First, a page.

Louisiana has a lower population today than it did in 2000. This is because, of course, of Hurricane Katrina. The 2000 population was 4.468 million. The 2007 estimate was 4.293 million.

Here are some basic facts about Louisiana.

The population of Louisiana is around 30% black. The Hispanic population is much smaller. If it has gone up since Katrina, it is unlikely that many of the Hispanics involved in rebuilding New Orleans are registered to vote. Hispanic voters have been supporting Hillary Clinton so far in the Democratic race.

It was not just New Orleans proper that lost population after Katrina. Strongly Republican Jefferson Parrish in the New Orleans suburbs has also lost people and this fact may offset at least some of the black population decline.

Here is the Louisiana progressive blogger Moldy City.

Here is the Louisiana progressive blogger CenLamar.

Here is the Louisiana progressive blogger Library Chronicles.

Here is the New Orleans Times-Picayune newspaper.

Here is the Louisiana Democratic Party.

Here is the Green Party of Louisiana.

Here is the Louisiana Republican Party.

(Texas Liberal is leading the way in political history blogging in 2008. )

(Does this unique Louisiana cuisine make up for years of poverty and racism?)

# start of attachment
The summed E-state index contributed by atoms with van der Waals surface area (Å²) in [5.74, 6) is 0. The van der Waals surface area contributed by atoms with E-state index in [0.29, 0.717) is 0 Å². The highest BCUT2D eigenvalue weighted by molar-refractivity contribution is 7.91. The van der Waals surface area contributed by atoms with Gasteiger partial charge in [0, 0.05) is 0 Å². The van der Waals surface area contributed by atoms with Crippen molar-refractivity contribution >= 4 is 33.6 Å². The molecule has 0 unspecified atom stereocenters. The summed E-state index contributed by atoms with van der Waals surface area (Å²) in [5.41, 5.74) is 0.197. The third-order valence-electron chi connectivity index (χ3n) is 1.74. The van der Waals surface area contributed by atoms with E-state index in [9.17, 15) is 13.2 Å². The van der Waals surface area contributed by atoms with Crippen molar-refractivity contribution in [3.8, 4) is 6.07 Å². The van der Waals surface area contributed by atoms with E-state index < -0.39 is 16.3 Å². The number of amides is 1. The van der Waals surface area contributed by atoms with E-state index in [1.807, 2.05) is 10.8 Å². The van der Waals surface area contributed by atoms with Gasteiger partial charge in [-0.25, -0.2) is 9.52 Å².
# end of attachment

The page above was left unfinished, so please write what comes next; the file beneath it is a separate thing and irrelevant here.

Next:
February 6, 2008 Posted by | Blogging, Books, Campaign 2008, Hurricane Katrina, Political History, Politics | , , , , , , , , , , , , , , , , , , | 1 Comment

The Clintons Get What They Want And We Get The Damage

  

 Hillary Clinton and, also, the Clintons as a team make me mad.

They get what they want and others deal with the damage.

In 1992 Bill Clinton was elected President. This brought relief among Democrats after 12 years of Reagan and the first Bush.

Okay so far.

President Clinton put Mrs. Clinton in charge of health care reform. She did not get the job done despite the fact Democrats controlled both branches of Congress at the time.

Because of this and other political missteps early in the Clinton Presidency, Republicans in 1994 won control of both Houses of Congress for the first time since the election of 1952. 

It would not be until 2006 that Democrats would win back full control of Congress.

Republicans did an immense amount of harm to the nation in those 12 years.

In 1996, President Clinton was re-elected.

In his second term, Mr. Clinton decided to engage in a sexual relationship with Monica Lewinsky.

Much of what Mr. Clinton might have been able to accomplish in the second term, even with the Republican Congress that was in large part his doing, was lost because of this avoidable scandal.

In 2000, Al Gore was uncertain how to make use of President Clinton politically because of the scandal. This cost Mr. Gore votes in one of the closest Presidential elections in American history.

America got 8 years of George W. Bush.

Hillary Clinton got a Senate seat from New York.

Now we are looking at the prospect of Mrs. Clinton winning the Democratic Presidential nomination and, possibly, facing John McCain.    

Given the history and Mr. McCain’s strengths, I’m concerned Mrs. Clinton will take the nomination and lose the General Election. Mrs. Clinton is just the candidate who can mobilize Republicans to support even the slightly more moderate by Republican standards—but still conservative—Mr. McCain.